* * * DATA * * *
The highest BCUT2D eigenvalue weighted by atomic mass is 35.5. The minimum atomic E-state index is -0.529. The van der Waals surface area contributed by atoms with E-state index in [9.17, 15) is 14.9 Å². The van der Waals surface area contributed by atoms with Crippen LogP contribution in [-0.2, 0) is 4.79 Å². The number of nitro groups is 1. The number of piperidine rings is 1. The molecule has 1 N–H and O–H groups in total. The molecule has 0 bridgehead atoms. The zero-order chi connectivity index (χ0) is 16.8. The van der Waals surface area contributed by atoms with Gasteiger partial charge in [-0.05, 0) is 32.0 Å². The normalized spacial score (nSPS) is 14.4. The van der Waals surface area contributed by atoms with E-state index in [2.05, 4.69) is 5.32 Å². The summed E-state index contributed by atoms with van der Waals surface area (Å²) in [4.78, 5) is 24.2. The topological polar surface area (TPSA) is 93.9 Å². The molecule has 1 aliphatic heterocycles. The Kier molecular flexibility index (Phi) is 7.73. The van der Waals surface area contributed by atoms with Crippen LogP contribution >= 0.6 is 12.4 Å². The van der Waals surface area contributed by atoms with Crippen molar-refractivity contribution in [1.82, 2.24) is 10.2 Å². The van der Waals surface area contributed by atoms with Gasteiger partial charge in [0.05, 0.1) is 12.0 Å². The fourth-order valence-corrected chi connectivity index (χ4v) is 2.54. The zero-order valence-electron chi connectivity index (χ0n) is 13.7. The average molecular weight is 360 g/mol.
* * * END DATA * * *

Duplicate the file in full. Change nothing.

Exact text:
The highest BCUT2D eigenvalue weighted by atomic mass is 35.5. The minimum atomic E-state index is -0.529. The van der Waals surface area contributed by atoms with E-state index in [9.17, 15) is 14.9 Å². The van der Waals surface area contributed by atoms with Crippen LogP contribution in [-0.2, 0) is 4.79 Å². The number of nitro groups is 1. The number of piperidine rings is 1. The molecule has 1 N–H and O–H groups in total. The molecule has 0 bridgehead atoms. The zero-order chi connectivity index (χ0) is 16.8. The van der Waals surface area contributed by atoms with Gasteiger partial charge in [-0.05, 0) is 32.0 Å². The normalized spacial score (nSPS) is 14.4. The van der Waals surface area contributed by atoms with E-state index in [2.05, 4.69) is 5.32 Å². The summed E-state index contributed by atoms with van der Waals surface area (Å²) in [4.78, 5) is 24.2. The topological polar surface area (TPSA) is 93.9 Å². The molecule has 1 aliphatic heterocycles. The Kier molecular flexibility index (Phi) is 7.73. The van der Waals surface area contributed by atoms with Crippen LogP contribution >= 0.6 is 12.4 Å². The van der Waals surface area contributed by atoms with Crippen molar-refractivity contribution in [1.82, 2.24) is 10.2 Å². The van der Waals surface area contributed by atoms with Gasteiger partial charge in [0.05, 0.1) is 12.0 Å². The fourth-order valence-corrected chi connectivity index (χ4v) is 2.54. The zero-order valence-electron chi connectivity index (χ0n) is 13.7. The average molecular weight is 360 g/mol.